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Prescription pain medication abuse on surprising increase, with unexpected geographic distribution

Researchers at Rush University Medical Center found prescription pain medication (PPM) abuse is a rapidly growing problem with surprising and often unpredictable distribution patterns. The research was presented at the Annual Meeting of the American Society for Anesthesiologists in Chicago, October13, 2006.

Mario Moric, PhD, a researcher in the department of Anesthesiology at Rush, and colleagues used survey data from the National Survey on Drug Use and Health for 2002-04 to estimate the prevalence of drug abuse across the United States for various illicit and prescription substances.

Moric found that PPM abuse did not follow traditional patterns. "Individual states with high levels of PPM abuse may not recognize the problem. The prevailing assumption that only those states with high levels of traditional illicit drug abuse should be vigilant is clearly misleading."

The researchers found distribution of PPM abuse across the United States varied greatly and differed from other seemingly similar drug abuse trends. PPM distribution differed substantially from inhalants, heroin and sedatives, was somewhat similar to cocaine and stimulants and was closely related to distribution of tranquilizers.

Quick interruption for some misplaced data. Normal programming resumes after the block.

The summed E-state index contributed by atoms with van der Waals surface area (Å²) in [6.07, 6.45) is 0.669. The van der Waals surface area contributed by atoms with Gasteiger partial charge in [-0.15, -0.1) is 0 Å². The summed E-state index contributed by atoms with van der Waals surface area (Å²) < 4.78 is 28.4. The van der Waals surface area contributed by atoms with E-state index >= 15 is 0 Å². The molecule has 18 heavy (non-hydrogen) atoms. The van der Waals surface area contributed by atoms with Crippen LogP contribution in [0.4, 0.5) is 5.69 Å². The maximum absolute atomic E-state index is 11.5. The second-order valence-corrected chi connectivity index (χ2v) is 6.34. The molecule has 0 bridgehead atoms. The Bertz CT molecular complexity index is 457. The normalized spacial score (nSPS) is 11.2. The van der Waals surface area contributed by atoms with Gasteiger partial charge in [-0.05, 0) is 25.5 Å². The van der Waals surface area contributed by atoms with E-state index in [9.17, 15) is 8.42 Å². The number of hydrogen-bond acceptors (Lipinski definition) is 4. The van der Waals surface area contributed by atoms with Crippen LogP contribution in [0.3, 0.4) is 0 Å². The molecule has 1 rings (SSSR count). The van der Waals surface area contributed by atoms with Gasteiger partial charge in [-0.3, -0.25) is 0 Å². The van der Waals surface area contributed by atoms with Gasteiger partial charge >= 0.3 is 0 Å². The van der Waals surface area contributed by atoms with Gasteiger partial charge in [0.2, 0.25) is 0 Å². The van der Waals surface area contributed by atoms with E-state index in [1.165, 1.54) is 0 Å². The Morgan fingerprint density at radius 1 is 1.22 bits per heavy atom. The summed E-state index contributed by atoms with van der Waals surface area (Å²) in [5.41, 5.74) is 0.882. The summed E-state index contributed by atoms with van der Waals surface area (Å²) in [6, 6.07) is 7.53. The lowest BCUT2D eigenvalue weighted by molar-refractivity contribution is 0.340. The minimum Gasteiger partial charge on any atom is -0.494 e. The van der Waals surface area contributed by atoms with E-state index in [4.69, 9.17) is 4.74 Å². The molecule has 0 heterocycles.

Furthermore, the researchers found that states with large metropolitan areas (New York, Illinois, Texas and California) did not have a high distribution of abuse, despite the common view that drug abuse is associated with the fast-paced lifestyle of city dwellers.

"Distribution of PPM abuse across the states differs from high-profile street drugs and even particular PPMs such as oxycodone, which has its own specific pattern," Moric said. "It is for this reason that PPM abuse must be monitored separately from other illicit substances, and the most commonly abused or most problematic PPMs should be monitored individually."

Oxycodone, in particular, was singled out by Moric's group because of its highly addictive nature
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Contact: Mary Ann Schultz
mary_ann_schultz@rush.edu
312-942-7816
Rush University Medical Center
16-Oct-2006


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